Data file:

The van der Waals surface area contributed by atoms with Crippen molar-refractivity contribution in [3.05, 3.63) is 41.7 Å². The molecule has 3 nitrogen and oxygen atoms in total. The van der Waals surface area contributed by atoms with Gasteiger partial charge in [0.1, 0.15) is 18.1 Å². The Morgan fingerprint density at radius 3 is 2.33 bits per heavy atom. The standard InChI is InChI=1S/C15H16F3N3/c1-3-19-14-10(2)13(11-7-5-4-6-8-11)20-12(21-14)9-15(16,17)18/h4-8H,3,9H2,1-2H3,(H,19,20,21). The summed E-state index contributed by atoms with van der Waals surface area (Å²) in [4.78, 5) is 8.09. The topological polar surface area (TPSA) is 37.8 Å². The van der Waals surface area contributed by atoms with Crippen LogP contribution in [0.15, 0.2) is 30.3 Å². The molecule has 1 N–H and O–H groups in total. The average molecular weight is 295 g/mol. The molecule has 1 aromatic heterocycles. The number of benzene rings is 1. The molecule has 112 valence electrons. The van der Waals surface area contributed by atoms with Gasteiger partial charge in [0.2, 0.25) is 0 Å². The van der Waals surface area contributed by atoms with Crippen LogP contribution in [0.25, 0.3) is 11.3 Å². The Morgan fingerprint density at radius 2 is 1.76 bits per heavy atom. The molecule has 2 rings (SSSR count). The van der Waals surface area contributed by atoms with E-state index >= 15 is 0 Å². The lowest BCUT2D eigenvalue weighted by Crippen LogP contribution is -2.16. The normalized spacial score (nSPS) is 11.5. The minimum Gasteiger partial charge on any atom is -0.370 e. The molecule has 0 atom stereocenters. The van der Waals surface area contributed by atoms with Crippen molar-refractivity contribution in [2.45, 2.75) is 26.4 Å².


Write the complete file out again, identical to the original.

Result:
The van der Waals surface area contributed by atoms with Crippen molar-refractivity contribution in [3.05, 3.63) is 41.7 Å². The molecule has 3 nitrogen and oxygen atoms in total. The van der Waals surface area contributed by atoms with Gasteiger partial charge in [0.1, 0.15) is 18.1 Å². The Morgan fingerprint density at radius 3 is 2.33 bits per heavy atom. The standard InChI is InChI=1S/C15H16F3N3/c1-3-19-14-10(2)13(11-7-5-4-6-8-11)20-12(21-14)9-15(16,17)18/h4-8H,3,9H2,1-2H3,(H,19,20,21). The summed E-state index contributed by atoms with van der Waals surface area (Å²) in [4.78, 5) is 8.09. The topological polar surface area (TPSA) is 37.8 Å². The van der Waals surface area contributed by atoms with Crippen LogP contribution in [0.15, 0.2) is 30.3 Å². The molecule has 1 N–H and O–H groups in total. The average molecular weight is 295 g/mol. The molecule has 1 aromatic heterocycles. The number of benzene rings is 1. The molecule has 112 valence electrons. The van der Waals surface area contributed by atoms with Gasteiger partial charge in [0.2, 0.25) is 0 Å². The van der Waals surface area contributed by atoms with Crippen LogP contribution in [0.25, 0.3) is 11.3 Å². The Morgan fingerprint density at radius 2 is 1.76 bits per heavy atom. The molecule has 2 rings (SSSR count). The van der Waals surface area contributed by atoms with E-state index >= 15 is 0 Å². The lowest BCUT2D eigenvalue weighted by Crippen LogP contribution is -2.16. The normalized spacial score (nSPS) is 11.5. The minimum Gasteiger partial charge on any atom is -0.370 e. The molecule has 0 atom stereocenters. The van der Waals surface area contributed by atoms with Crippen molar-refractivity contribution in [2.45, 2.75) is 26.4 Å².